When the history dates back few hundred years, ghost stories were bound to happen. My day two in New Orleans was spent mostly working out of a conference room. The day was long but interesting and we ended the conference on time at 6:00 PM. We were all reconvening at the Muriel’s Restaurant for a team dinner. The place was few blocks down the street near Jackson square.
The restaurant was rumored for citing ghost. I was intrigued and ask one of the servers to provide his version of the truth. He was an eloquent speaker. We were a team of 40 spread across few tables. He drew the attention of the audience by clinking the fork to an empty wine glass and told us the tale(maybe tall tale😜)
The restaurant had an interesting history. The foundation of the restaurant was built 300 years back as a small cottage, which was sadly used to house transient slaves brought from Africa through the Mississippi River route before sending them to the Sugarcane fields. 27 years later the modest cottage was acquired by a man of great wealth and Power, Jean Baptiste. He tore it down and built a royal place for his family. The house was later purchased by a Frenchman, Pierre Phillips in the year 1776. He used it as a city home ( compare this to vacation houses we are used to now, away from the city 🏡🏖😀) for recreational activities when returning from the plantations located on the outskirts of the city.
In 1788, New Orleans burnt down on a Good Friday. 856 houses burned, including the house owned by Pierre. The place was this time was acquired by Pierre Antoine. Pierre rebuilt the house to original grandeur. He used the place for himself and for his family recreation. He was known for hosting lavish extravagant parties. Everything was going well except for one thing, Pierre was addicted to gambling. In 1814 he wagered his home to a game of poker and lost his most precious possession. Tragically, that evening he took his life, unable to reckon with the loss.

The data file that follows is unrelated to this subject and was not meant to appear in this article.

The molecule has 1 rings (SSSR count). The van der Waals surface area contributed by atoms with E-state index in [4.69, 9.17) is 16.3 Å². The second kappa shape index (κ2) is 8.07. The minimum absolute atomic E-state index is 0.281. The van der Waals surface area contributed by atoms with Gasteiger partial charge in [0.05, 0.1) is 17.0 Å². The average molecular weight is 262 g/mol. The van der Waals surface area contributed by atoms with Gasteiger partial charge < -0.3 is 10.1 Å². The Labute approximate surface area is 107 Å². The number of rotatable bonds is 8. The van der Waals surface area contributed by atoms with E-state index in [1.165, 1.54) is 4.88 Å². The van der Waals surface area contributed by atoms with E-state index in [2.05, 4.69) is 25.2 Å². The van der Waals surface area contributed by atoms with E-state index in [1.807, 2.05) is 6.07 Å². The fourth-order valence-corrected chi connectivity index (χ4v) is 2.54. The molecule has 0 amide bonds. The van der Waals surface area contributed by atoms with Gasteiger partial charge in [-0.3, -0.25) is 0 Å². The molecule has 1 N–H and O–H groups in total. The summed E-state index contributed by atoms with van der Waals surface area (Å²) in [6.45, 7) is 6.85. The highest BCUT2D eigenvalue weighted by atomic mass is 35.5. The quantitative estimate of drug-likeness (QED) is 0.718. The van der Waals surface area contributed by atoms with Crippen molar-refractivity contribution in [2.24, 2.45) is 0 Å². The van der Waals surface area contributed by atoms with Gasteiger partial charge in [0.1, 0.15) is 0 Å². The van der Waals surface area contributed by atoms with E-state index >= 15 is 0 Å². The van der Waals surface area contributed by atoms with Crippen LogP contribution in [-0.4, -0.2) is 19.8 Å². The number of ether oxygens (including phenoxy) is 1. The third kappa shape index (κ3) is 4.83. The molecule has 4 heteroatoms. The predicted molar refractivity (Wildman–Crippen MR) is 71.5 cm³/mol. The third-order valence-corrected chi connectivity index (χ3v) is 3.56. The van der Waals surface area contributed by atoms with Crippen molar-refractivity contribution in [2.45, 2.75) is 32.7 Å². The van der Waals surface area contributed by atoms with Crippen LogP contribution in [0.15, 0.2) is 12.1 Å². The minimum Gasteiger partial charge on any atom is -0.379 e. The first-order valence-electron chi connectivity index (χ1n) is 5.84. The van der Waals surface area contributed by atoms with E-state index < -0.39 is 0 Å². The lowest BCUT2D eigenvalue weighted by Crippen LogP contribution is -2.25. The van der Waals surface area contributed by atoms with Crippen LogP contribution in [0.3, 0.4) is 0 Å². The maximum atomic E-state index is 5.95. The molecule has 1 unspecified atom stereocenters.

Many things had changed since then, expect the fact that Pierre Antoine never left. He stayed in the form of a spirit. He was known to trouble people who visited the restaurant by doing supernatural things like throwing off glasses, overturning table and blowing uncalled breeze. A seance was called to accost the spirit of Pierre. An agreement was eventually made with Pierre. He was given the room, where he took his life and in return, he was asked not to bother any occupants. Although at times he was seen breaching the decree.
After the second course of our meal, we took turns to visit the room where he took his life. The room was a small ten feet by ten feet closed room. The dark red dip shadows of light were giving a very different aura to the room. We took some pictures. One of my friends asked me to wait for the crowd to go so that we can take some pictures without anyone in the room. I sat royally on one of the sofas and took some smiling captures. We also took a couple of pictures of the empty room. Right after the photo session, we checked the pictures to see how they appeared. And then we noticed something starkly bizarre. Few captures were dark and black. The first visible picture of the empty room came out fine, but the immediate next one had the curtain rising. It was a closed room with no gust of air. It didn’t make any sense why the curtain raised. Scared? Sure we were and we left the room as swiftly as any human could do, treasuring the memories for a lifetime.
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